38. Windholz M, ed. The Merck index. 10th ed. Rahway, NJ: Merck & Co., Inc.: 1983.
39. Mroczek WJ. Indapamide: clinical pharmacology, therapeutic efficacy in hypertension, and adverse effects. Pharmacotherapy. 1983; 3:61-7. [IDIS 169172] [PubMed 6856486]
40. Hansen KB (Revlon Health Care Group Ethical Products Division, Tarrytown, NY): Personal communication; 1984 Oct 1.
41. Freis ED. How diuretics lower blood pressure. Am Heart J. 1983; 106:185-7. [IDIS 172672] [PubMed 6869200]
42. Mudge GH. Drugs affecting renal function and electrolyte metabolism. In: Gilman AG, Goodman L, Gilman A, eds. Goodman and Gilman’s the pharmacological basis of therapeutics. 6th ed. New York: Macmillan Publishing Company; 1980:899-903.
43. Blaschke TF, Melmon KL. Antihypertensive agents and the drug therapy of hypertension. In: Gilman AG, Goodman L, Gilman A, eds. Goodman and Gilman’s the pharmacological basis of therapeutics. 6th ed. New York: Macmillan Publishing Company; 1980:803-4.
44. Reviewers’ comments (personal observations); 1984 Oct.
45. The United States Pharmacopeial Convention, Inc. Indapamide tablets. Pharmacopeial Forum. 1989; 15:5475-7.
46. Scalabrino A, Galeone F, Giuntoli F et al. Clinical investigation on long-term effects of indapamide in patients with essential hypertension. Curr Ther Res. 1984; 35:17-22.
47. Weidman P, Bianchetti MG, Mordasini R. Effects of indapamide and various diuretics alone or combined with beta-blockers on serum lipoproteins. Curr Med Res Opin. 1983 (Suppl. 3); 8:123-34.
49. Kaplan NM. Initial treatment of adult patients with essential hypertension. Part II: alternating monotherapy is the preferred treatment. Pharmacotherapy. 1985; 5:195-200. [IDIS 394161] [PubMed 4034407]
50. Bauer JH. Stepped-care approach to the treatment of hypertension: is it obsolete? (unpublished observations)
51. Ayus JC. Diuretic-induced hyponatremia. Arch Intern Med. 1986; 146:1295. [IDIS 218029] [PubMed 3718124]
52. Ashouri OS. Severe diuretic-induced hyponatremia in the elderly: a series of eight patients. Arch Intern Med. 1986; 146:1355-7. [IDIS 218034] [PubMed 3718133]
53. Sonnenblick M, Algur N, Rosin A. Thiazide-induced hyponatremia and vasopressin release. Ann Intern Med. 1989; 110:751. [IDIS 254417] [PubMed 2930114]
54. Friedman E, Shadel M, Halkin H et al. Thiazide-induced hyponatremia: reproducibility by single dose rechallenge and an analysis of pathogenesis. Ann Intern Med. 1989; 110:24-30. [IDIS 250001] [PubMed 2491733]
55. Sterns RH. Severe symptomatic hyponatremia: treatment and outcome. Ann Intern Med. 1987; 107:656-64. [PubMed 3662278]
56. Bain PG, Egner W, Walker PR. Thiazide-induced dilutional hyponatremia masquerading as subarachnoid haemorrhage. Lancet. 1986; 2:634. [IDIS 221204] [PubMed 2875352]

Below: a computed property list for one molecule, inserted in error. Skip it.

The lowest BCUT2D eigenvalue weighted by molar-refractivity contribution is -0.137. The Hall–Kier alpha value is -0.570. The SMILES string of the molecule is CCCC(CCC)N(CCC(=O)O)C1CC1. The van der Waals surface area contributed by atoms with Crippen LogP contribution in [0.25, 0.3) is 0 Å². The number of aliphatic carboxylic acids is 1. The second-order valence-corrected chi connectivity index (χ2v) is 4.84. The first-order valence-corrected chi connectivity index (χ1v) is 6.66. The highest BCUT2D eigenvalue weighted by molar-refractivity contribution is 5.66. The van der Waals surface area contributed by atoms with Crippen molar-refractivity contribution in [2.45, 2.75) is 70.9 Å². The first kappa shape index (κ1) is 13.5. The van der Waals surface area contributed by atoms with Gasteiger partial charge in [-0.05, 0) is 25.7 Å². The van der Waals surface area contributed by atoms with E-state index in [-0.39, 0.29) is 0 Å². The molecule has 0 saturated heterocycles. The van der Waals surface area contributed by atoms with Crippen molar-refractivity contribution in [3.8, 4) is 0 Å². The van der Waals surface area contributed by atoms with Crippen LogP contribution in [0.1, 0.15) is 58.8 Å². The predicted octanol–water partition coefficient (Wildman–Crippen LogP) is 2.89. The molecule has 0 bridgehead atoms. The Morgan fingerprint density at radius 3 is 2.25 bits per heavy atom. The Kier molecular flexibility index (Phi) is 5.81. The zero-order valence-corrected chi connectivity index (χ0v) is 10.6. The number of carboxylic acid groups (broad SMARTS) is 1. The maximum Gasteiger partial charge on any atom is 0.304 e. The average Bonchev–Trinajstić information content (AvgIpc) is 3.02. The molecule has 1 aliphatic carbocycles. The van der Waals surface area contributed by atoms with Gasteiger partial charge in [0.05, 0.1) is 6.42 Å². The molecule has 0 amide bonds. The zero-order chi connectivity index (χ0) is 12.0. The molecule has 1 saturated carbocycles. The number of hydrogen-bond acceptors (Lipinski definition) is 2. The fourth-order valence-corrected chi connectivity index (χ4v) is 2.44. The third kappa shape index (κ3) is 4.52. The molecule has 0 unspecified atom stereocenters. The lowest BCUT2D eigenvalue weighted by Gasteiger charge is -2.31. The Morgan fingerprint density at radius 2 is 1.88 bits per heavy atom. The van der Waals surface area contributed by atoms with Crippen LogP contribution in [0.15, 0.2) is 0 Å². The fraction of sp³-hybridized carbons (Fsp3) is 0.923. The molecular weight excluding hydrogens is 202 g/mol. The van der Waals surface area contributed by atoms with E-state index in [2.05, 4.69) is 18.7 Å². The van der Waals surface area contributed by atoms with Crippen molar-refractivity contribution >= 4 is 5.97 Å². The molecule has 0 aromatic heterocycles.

57. Booker JA. Severe symptomatic hyponatremia in elderly outpatients: the role of thiazide therapy and stress. J Am Geriatr Soc. 1984; 32:108-13. [IDIS 181829] [PubMed 6693695]
58. Johnson JE, Wright LF. Thiazide-induced hyponatremia. South Med J. 1983; 76:1363-7. [IDIS 178758] [PubMed 6635723]
59. Kone B, Gimenez L, Watson AJ. Thiazide-induced hyponatremia. South Med J. 1986; 79:1456-7. [IDIS 231398] [PubMed 3775478]
60. Mozes B, Pines A, Werner D et al. Thiazide-induced hyponatremia: an unusual neurologic course. South Med J. 1986; 79:629-31. [IDIS 216157] [PubMed 3704734]
61. Oles KS, Denham JW. Hyponatremia induced by thiazide-like diuretics in the elderly. South Med J. 1984; 77:1314-5. [IDIS 193082] [PubMed 6484653]
62. Ayus JC, Krothapalli RK, Arieff Al. Changing concepts in treatment of severe symptomatic hyponatremia: rapid correction and possible relation to central pontine myelinolysis. Am J Med. 1985; 78(6 Part 1):897-902. [IDIS 201191] [PubMed 4014266]
63. Stricker BHC, Biriell C. Skin reactions and fever with indapamide. BMJ. 1987; 295:1313-4. [IDIS 236136] [PubMed 2961407]
64. Kandela D, Guez D. Skin reactions and fever with indapamide. BMJ. 1988; 296:573. [IDIS 238905] [PubMed 2964890]
67. Kaplan NM. Choice of initial therapy for hypertension. JAMA. 1996; 275:1577-80. [IDIS 365188] [PubMed 8622249]
68. Psaty BM, Smith NL, Siscovich DS et al. Health outcomes associated with antihypertensive therapies used as first-line agents: a systematic review and meta-analysis. JAMA. 1997; 277:739-45. [IDIS 380501] [PubMed 9042847]
69. Whelton PK, Appel LJ, Espeland MA et al. or the TONE Collaborative Research Group. Sodium reduction and weight loss in the treatment of hypertension in older persons: a randomized controlled trial of nonpharmacologic interventions in the elderly (TONE). JAMA. 1998; 279:839-46. [PubMed 9515998]
70. Anon. Consensus recommendations for the management of chronic heart failure. On behalf of the membership of the advisory council to improve outcomes nationwide in heart failure. Part II. Management of heart failure: approaches to the prevention of heart failure. Am J Cardiol. 1999; 83:9-38A.
71. The Captopril-Digoxin Multicenter Research Group. Comparative effects of therapy with captopril and digoxin in patients with mild to moderate heart failure. JAMA. 1988; 259:539-44. [IDIS 237362] [PubMed 2447297]
72. Richardson A, Bayliss J, Scriven AJ et al. Double-blind comparison of captopril alone against frusemide plus amiloride in mild heart failure. Lancet. 1987; 2:709-11. [IDIS 234108] [PubMed 2888942]